The piston serves to sense gas pressure and transmit it through the piston pin to the connecting rod and crank of the crankshaft
It is subject to the greatest impact of mechanical and thermal loads
Since the piston moves back and forth, high cyclic inertial loads and significant friction forces between the side surface of the piston and the cylinder are additionally created.
At the same time, the piston acts as a sealing element of the crank mechanism and removes heat from the hot gases located in the space above the piston.
Piston 6 consists of a bottom, a sealing part and a guide part (skirt). On the inside of the skirt there are two massive bosses - bosses.
They are connected by ribs to the bottom, thereby increasing the strength of the piston.
The bosses have holes for the pin, in which annular grooves are machined for retaining rings 5.
The bottom, together with the sealing belt, forms the piston head.
On the outer surfaces of the head and skirt, grooves are machined for installing two compression rings and an oil scraper ring.
The upper part of the piston is called the sealing belt, since the piston rings measured here prevent gases from breaking through the gaps between the piston and the cylinder.
The lateral surface of the piston is stepped in height (the diameter of the piston head is less than the diameter of the skirt).
In cross section, the skirt has the shape of an ellipse, with the major axis of the ellipse located in a plane perpendicular to the axis of the finger.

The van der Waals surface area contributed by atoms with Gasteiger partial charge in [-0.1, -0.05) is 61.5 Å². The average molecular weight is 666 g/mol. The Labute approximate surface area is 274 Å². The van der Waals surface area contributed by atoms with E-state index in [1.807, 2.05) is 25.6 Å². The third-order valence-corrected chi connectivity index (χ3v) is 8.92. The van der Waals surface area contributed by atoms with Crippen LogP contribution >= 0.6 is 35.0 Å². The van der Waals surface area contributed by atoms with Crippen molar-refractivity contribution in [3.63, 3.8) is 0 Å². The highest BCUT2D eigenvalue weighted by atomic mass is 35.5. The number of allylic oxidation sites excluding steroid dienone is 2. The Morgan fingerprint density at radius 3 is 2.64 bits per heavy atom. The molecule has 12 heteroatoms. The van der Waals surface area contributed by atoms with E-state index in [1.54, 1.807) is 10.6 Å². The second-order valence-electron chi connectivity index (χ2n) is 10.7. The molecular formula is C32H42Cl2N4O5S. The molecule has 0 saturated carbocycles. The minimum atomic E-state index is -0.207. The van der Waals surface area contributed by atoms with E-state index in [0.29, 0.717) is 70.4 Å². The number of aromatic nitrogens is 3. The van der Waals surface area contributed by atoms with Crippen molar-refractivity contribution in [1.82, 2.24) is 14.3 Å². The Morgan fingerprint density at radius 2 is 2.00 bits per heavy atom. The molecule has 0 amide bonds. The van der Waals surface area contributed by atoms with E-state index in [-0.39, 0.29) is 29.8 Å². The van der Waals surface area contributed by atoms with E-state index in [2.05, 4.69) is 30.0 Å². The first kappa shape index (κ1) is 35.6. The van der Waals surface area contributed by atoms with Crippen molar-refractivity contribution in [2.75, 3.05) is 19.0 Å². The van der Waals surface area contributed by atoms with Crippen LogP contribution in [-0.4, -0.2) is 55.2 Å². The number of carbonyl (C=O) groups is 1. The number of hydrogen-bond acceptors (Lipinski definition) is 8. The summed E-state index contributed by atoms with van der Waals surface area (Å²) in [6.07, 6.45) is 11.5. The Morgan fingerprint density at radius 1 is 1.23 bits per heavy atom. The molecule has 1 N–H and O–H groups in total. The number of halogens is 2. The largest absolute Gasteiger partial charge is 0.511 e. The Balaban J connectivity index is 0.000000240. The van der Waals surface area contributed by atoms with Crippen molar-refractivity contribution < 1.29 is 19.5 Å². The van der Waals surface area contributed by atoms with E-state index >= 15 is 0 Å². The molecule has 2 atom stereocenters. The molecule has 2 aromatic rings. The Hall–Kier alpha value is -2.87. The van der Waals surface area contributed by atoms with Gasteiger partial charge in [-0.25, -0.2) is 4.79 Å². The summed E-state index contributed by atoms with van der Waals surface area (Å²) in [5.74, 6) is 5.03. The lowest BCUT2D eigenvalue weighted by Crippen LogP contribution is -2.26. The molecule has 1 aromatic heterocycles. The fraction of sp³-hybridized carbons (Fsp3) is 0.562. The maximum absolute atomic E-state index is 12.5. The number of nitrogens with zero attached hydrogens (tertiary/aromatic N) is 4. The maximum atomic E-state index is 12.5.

This design of the piston ensures that the gap between the piston and the liner in the plane of movement of the connecting rod is practically independent of the thermal state of the engine and thereby prevents the piston from jamming when the engine is warm.
At the same time, the ellipticity of the piston reduces noise when the engine is running cold due to the reduced gap between the piston and the cylinder wall in the direction of the lateral force acting on the piston from the connecting rod.
A colloidal graphite coating is applied to the surface of the piston skirt to improve the running-in of the piston in the liner.
The pistons are cast from a high-silicon aluminum alloy, which improves heat transfer and reduces the mass of the pistons, and therefore the inertial forces acting in the crank mechanism due to the uneven movement of the pistons.
The piston bottom has a shaped combustion chamber, and the piston head has three grooves for piston rings.
The upper groove, the most loaded, has a non-resist insert made of heat-resistant cast iron, which significantly increases the wear resistance of the piston mating with the upper compression ring.
To reduce the clearance above the piston when assembling the engine, by selecting the piston design, ensure that it protrudes above the sealing end of the liner by 0.5-0.7 mm.
The index of the piston variant (10, 20, 30, 40) is marked on its bottom, as well as on the non-working end of the sleeve protrusion.
Two compression rings and one oil scraper ring are installed on the piston.
Compression rings are designed to prevent gases from escaping into the crankcase during compression and expansion. In addition, they serve to transfer heat from the piston to the cylinder.
The oil scraper ring is used to remove excess oil from the working surface of the cylinder and prevent it from entering the combustion chamber.
The free diameter of the piston ring is larger than the diameter of the cylinder, so during installation it is pressed tightly against its walls. In the piston groove, the ring forms a labyrinth seal with a small gap.